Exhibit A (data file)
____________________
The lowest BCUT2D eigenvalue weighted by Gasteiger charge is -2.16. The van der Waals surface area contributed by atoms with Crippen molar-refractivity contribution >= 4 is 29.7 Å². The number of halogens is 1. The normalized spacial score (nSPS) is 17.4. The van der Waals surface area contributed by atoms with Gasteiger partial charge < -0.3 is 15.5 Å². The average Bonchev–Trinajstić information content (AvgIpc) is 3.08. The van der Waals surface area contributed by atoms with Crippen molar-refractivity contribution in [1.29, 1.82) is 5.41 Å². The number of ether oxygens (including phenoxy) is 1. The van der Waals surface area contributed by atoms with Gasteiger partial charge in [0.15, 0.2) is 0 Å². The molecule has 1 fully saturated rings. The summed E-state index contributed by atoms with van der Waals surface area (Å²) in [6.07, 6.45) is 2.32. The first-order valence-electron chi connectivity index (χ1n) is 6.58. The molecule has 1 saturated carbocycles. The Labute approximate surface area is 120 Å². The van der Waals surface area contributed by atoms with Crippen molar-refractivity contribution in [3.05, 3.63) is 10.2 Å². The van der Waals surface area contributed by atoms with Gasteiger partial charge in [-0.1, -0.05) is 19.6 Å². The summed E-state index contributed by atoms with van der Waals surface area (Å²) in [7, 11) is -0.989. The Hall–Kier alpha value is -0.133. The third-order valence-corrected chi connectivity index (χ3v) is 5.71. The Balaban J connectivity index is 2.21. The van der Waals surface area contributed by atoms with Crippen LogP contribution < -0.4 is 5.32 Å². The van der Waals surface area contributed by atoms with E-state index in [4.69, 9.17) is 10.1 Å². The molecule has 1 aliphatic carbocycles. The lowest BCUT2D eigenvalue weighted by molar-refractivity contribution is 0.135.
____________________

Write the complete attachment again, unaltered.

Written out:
The lowest BCUT2D eigenvalue weighted by Gasteiger charge is -2.16. The van der Waals surface area contributed by atoms with Crippen molar-refractivity contribution >= 4 is 29.7 Å². The number of halogens is 1. The normalized spacial score (nSPS) is 17.4. The van der Waals surface area contributed by atoms with Gasteiger partial charge < -0.3 is 15.5 Å². The average Bonchev–Trinajstić information content (AvgIpc) is 3.08. The van der Waals surface area contributed by atoms with Crippen molar-refractivity contribution in [1.29, 1.82) is 5.41 Å². The number of ether oxygens (including phenoxy) is 1. The van der Waals surface area contributed by atoms with Gasteiger partial charge in [0.15, 0.2) is 0 Å². The molecule has 1 fully saturated rings. The summed E-state index contributed by atoms with van der Waals surface area (Å²) in [6.07, 6.45) is 2.32. The first-order valence-electron chi connectivity index (χ1n) is 6.58. The molecule has 1 saturated carbocycles. The Labute approximate surface area is 120 Å². The van der Waals surface area contributed by atoms with Crippen molar-refractivity contribution in [3.05, 3.63) is 10.2 Å². The van der Waals surface area contributed by atoms with Gasteiger partial charge in [-0.1, -0.05) is 19.6 Å². The summed E-state index contributed by atoms with van der Waals surface area (Å²) in [7, 11) is -0.989. The Hall–Kier alpha value is -0.133. The third-order valence-corrected chi connectivity index (χ3v) is 5.71. The Balaban J connectivity index is 2.21. The van der Waals surface area contributed by atoms with Crippen LogP contribution < -0.4 is 5.32 Å². The van der Waals surface area contributed by atoms with E-state index in [4.69, 9.17) is 10.1 Å². The molecule has 1 aliphatic carbocycles. The lowest BCUT2D eigenvalue weighted by molar-refractivity contribution is 0.135.